In the past decade, chemical, physical, and mechanical characterization of source-rock reservoirs has moved toward micro- and nanoscale testing and analyses. Nanoindentation is now widely used in many industrial and university laboratories to measure stiffness and strength as well as other mechanical properties of shales. However, to date, tensile failures of shales have not been studied at the micro- or nanoscale.
In this work, a scanning electron microscope (SEM) coupled with a focused ion beam (FIB) and a special nanoindenter (NI) testing configuration (SEM-FIB-NI) is used to bring organic-rich shale samples (preserved Woodford shale from a wellsite in Ada, Oklahoma, USA) to failure in tension. Microcantilever beam geometries were milled and loaded to failure in tension while monitoring in situ with SEM. The force-displacement curves were generated while videos recording in-situ real-time displacements and failures were collected simultaneously.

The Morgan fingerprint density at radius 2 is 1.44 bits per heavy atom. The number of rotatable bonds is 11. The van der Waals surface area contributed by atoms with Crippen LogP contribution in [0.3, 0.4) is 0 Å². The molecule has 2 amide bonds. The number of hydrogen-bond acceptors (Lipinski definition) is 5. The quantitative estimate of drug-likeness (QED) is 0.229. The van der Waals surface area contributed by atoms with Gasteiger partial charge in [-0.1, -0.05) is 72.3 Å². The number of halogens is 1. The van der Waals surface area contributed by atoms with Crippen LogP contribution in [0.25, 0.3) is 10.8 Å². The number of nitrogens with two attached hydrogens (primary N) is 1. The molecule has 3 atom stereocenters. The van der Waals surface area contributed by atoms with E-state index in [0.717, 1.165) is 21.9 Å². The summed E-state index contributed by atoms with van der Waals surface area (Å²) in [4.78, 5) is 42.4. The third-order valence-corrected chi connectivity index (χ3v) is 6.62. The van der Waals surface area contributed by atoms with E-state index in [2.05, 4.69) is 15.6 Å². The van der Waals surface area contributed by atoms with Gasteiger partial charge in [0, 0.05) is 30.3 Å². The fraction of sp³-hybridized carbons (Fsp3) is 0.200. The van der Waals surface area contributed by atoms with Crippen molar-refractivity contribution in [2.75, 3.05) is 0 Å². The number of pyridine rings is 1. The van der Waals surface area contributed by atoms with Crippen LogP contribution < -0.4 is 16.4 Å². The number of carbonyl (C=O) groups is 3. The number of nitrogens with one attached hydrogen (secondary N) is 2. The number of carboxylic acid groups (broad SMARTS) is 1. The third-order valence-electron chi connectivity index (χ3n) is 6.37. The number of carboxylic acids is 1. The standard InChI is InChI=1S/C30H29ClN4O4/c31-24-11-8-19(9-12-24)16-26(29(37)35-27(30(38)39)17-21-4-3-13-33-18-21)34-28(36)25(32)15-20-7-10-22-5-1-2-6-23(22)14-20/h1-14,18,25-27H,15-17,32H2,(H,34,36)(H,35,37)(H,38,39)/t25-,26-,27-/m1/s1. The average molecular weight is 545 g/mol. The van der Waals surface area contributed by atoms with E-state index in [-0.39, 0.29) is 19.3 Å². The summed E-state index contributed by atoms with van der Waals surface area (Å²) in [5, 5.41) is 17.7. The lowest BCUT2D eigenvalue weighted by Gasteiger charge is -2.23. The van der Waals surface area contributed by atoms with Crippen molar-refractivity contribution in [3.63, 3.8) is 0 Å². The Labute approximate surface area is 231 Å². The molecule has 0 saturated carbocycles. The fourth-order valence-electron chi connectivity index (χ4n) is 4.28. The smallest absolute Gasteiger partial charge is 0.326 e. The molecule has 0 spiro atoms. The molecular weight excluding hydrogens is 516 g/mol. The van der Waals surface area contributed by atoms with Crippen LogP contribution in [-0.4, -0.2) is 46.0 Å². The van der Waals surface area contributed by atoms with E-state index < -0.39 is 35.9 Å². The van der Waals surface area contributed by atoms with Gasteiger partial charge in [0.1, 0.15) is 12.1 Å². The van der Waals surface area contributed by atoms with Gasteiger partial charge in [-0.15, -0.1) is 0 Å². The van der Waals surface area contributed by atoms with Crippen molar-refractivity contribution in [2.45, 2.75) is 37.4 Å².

The microcantilever beam tests of this composite natural material demonstrate linear elastic behavior followed by elastic/plastic yield before complete failure. This behavior was clearly observed to correlate with the amount of organic matter (OM) at the fractured surface of the microcantilever beam supports. Energy-dispersive X-ray spectroscopy (EDS) analyses were conducted along the prepared microbeam samples before loading. In addition, post-failure EDS analysis was performed on the resulting fractured faces of the failed microbeams, and the correlation between tensile behavior and shale OM content was shown. Large tensile moduli of rupture, or moduli of toughness, were associated with high OM, or kerogen, present at the failed supports of the kerogen-rich-shale (KRS) microcantilever beams. The moduli of toughness as a measure of work or energy needed to bring these samples into tensile failure were ten times less when OM was missing or barely present at the support, in terms of shale microbeam volume.